Monday, May 31, 2010
I have been looking for "Welcome to Mesa" signs, the sort of howdy to be seen when entering just about any berg. So far, with the exception of a small "Entering Mesa" sign that due to its placement on the side of the Superstition Freeway doesn't exactly lend itself to a photographer on foot, I have yet to find a single "Welcome to Mesa, Founded Way Back When, Population a Whole Bunch and Counting" sign on a major arterial street at the city borders. However, there is this Welcome that can be found on Horne, just north of Brown Road. A rather off beat place to put a welcome sign, kind of like putting your home's welcome mat in the hall bathroom, but there you go.
According to the mayor's office, this location is where the South Canal, Consolidated Canal and Tempe Canal intersect, but it sure looks like just one big canal to me. I'll have to Google a canal map to see just how those three make this one.
Canals are popular places for folks to take strolls jog bicycle or sometimes even fish. No gondolas, though.
Looking north from the middle of Horne Road. Anywhere in Mesa where you have a clear sightline to the north or east you can see mountains. It's kind of cool. But of course there aren't many places other than the middle of really wide, generally very busy streets where you have those clear sightlines. I was lucky with very light holiday traffic.
I couldn't help this one. The Direct TV van parked in front of a house with a Dish Network dish. The neighbors have Direct TV, though.
And kind of across the street was this lovingly landscaped front yard. I couldn't do it justice with the late afternoon light, but there you go.
Sunday, May 23, 2010
I know, we're backtracking here. But the May 23rd entry is a bit gloomy and I wanted to post something a bit more upbeat today. So, even though it will not be standard practice here on "Mesa 2010" to plug or pan any local businesses, I can't help but put in a good word for a very nice downtown restaurant called Nunthaporn's Thai Cuisine.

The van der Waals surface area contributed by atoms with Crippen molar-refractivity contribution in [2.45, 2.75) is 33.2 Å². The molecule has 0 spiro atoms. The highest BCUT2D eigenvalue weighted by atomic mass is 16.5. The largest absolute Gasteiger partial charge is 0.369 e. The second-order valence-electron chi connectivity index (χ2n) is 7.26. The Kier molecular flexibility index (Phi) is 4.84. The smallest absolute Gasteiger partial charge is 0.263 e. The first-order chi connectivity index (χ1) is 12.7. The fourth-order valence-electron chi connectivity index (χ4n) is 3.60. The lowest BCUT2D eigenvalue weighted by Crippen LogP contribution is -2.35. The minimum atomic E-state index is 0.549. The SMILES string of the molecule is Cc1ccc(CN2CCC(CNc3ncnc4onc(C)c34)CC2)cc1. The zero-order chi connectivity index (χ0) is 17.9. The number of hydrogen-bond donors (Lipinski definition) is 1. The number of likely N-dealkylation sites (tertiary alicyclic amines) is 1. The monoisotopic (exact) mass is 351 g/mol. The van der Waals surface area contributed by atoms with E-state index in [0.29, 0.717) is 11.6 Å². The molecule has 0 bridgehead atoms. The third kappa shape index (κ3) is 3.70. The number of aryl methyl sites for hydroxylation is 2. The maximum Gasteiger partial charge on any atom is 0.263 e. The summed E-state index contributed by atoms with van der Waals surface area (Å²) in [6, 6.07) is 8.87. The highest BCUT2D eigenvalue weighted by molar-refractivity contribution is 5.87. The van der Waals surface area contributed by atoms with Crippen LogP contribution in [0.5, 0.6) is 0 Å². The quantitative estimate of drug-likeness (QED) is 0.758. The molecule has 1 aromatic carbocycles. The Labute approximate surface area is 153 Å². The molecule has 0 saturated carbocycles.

I first saw it during one of my early Main Street explorations. It was morning and the place wasn't open and the only shot I took was from across the street. Then, we went to 2nd Fridays last week and we saw that the place, like just about all of the downtown restaurants, was nicely busy. We took a look at the menu and our son told us that he had heard good things about Nunthaporn's. But we had already had our dinner, so we made a plan to come back and check it out. Which we did the following Friday evening. We got there early and there were only a couple of other occupied tables. But the service was very attentive. And the food was wonderful. I couldn't resist trying #411, "Evil Jungle Princess". Good choice. In fact all four of us gave thumbs up to our selections, including our vegetarian son, who really appreciated the fact that just about all of the entrees could be had with tofu instead of meat. Not something he is used to at most restaurants.
So anyway, I broke my rule but if you like Thai food, give the place a try.
Oh, and after dinner we paid another visit to the SunDust Gallery. We had spotted a painting in their bargain basement (quite literally a basement with noggin protecting pads on the low doorways) the previous week and with a bit of tax refund burning a hole in our checking account we wanted to see if it was still there. It was. And now it is above our fireplace. An original Howard Scherer. The frame that came with it was awful, but Michael's was having a sale on frames and we took care of that problem ASAP.
We think it looks good in its new home. It might not be Grant Woods "American Gothic", but that's okay. We can always just go downtown and see a really big version of that one. At least until they stretch their legs and wander off this July.
So long from Mesa!